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Welcome to Merion Station
Merion Station Today Merion Station, often called “Merion”, is a residential community adjacent to Philadelphia and bordered by Bala-Cynwyd, Narberth, and Wynnewood. Three of the oldest streets in Lower Merion form its boundaries: Old Lancaster Road, City Avenue, and Lancaster Avenue. Merion is a small town of around 5,900 residents. Merion’s main commercial area is located along Montgomery Avenue. It includes restaurants, clothing boutiques, gift shops, and other stores, as well as local landmark establishments including Hymie’s Deli and Babis Pharmacy. Merion has a wonderful combination of small town lifestyle and big city proximity.
Early Settlers In 1881, Merion was owned by 31 families. By 1913, executives of the Pennsylvania Railroad as well as other wealthy refugees from the city had increased that number to 189. The railroad was the community’s lifeline to the city–witness that household supplies and groceries were patiently unloaded from the trains and left at the station for cooks and butlers to retrieve.
Recreation Just behind the Chabad Center for Jewish Life, aka the former General Wayne Inn and across Meetinghouse Lane was the site of the Belmont Driving Park Association for harness racing, then the most popular sport in America. An oval course eighty feet wide and one mile in length was laid out; later a half-mile track was built inside the larger course. The association built a frame grandstand and later added a four-story clubhouse with tower, cupola, and two long verandas overlooking the track. This building still exists in two parts, each made into a private residence. In 1924 the park was sold and developed it into 347 building lots now known as Merion Park.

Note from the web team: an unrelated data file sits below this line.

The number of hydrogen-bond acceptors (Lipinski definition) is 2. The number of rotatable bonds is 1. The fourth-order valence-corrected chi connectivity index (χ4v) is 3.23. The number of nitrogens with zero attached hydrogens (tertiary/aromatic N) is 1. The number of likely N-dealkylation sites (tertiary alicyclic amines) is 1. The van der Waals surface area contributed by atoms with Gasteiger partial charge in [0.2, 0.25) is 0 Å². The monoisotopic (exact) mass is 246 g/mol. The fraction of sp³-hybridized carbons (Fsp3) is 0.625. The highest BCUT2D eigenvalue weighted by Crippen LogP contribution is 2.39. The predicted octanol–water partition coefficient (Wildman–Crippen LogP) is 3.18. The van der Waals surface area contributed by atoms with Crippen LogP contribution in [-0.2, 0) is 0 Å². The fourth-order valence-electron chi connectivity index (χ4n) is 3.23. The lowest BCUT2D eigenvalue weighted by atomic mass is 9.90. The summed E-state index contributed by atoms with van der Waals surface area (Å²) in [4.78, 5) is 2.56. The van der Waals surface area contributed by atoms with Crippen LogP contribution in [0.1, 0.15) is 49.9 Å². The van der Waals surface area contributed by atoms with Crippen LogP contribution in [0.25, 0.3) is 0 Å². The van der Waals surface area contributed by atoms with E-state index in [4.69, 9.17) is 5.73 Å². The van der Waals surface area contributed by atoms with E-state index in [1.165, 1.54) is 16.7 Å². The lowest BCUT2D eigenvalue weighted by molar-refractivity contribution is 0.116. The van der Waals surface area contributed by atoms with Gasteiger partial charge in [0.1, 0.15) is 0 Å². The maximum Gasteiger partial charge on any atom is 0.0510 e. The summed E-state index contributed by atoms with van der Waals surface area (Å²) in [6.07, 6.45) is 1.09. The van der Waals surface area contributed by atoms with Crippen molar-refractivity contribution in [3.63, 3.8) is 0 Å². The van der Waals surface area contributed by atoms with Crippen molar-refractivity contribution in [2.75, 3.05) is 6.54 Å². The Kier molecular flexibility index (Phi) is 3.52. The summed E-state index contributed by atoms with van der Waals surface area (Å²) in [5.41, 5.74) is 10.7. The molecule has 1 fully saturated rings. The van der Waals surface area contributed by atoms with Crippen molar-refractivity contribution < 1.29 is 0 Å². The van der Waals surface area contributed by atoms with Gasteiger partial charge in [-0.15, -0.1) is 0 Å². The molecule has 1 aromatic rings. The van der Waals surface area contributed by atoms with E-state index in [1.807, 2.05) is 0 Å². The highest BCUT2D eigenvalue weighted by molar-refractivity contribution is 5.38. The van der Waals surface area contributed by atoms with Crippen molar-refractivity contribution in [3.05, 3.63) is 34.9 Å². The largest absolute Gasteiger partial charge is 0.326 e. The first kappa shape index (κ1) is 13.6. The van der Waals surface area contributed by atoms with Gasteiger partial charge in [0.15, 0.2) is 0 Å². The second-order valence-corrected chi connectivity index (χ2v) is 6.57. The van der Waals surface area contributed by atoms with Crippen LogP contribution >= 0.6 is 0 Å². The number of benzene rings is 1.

Famous People, Famous Homes Edward W. Bok lived on North Highland Avenue at Merion Road and was editor of the Ladies Home Journal. He also organized the Merion Civic Association in 1913; they effected much to make Merion the ideal suburb–paving, better lighting, fire and police protection, and numerous tree plantings. Bok’s wife, Mary Louise Curtis, was founder of the Curtis Institute of Music. Leopold Stokowski, famous conductor of the Philadelphia Orchestra, lived in Merion from 1917 to 1920. Georg Ludwig von Trapp and his family, depicted in The Sound of Music, settled temporarily in Merion after escaping Europe.
Housed in a mansion on Latches Lane amidst a twelve-acre arboretum, the Barnes Foundation was home to one of the world’s largest and finest collections of French Impressionist, Post-Impressionist, and early Modern paintings in the world. The collections include over 4,000 sculptures and paintings that include hundreds of originals by Picasso, Matisse, Cézanne, Renoir, Degas, van Gogh, Manet, Seurat, Monet, and Modigliani, as well as important examples of African sculpture. After much heated national debate, The Barnes collection has been moved to Philadelphia, in a museum boasting an exact replica of Albert Barnes’ Merion gallery.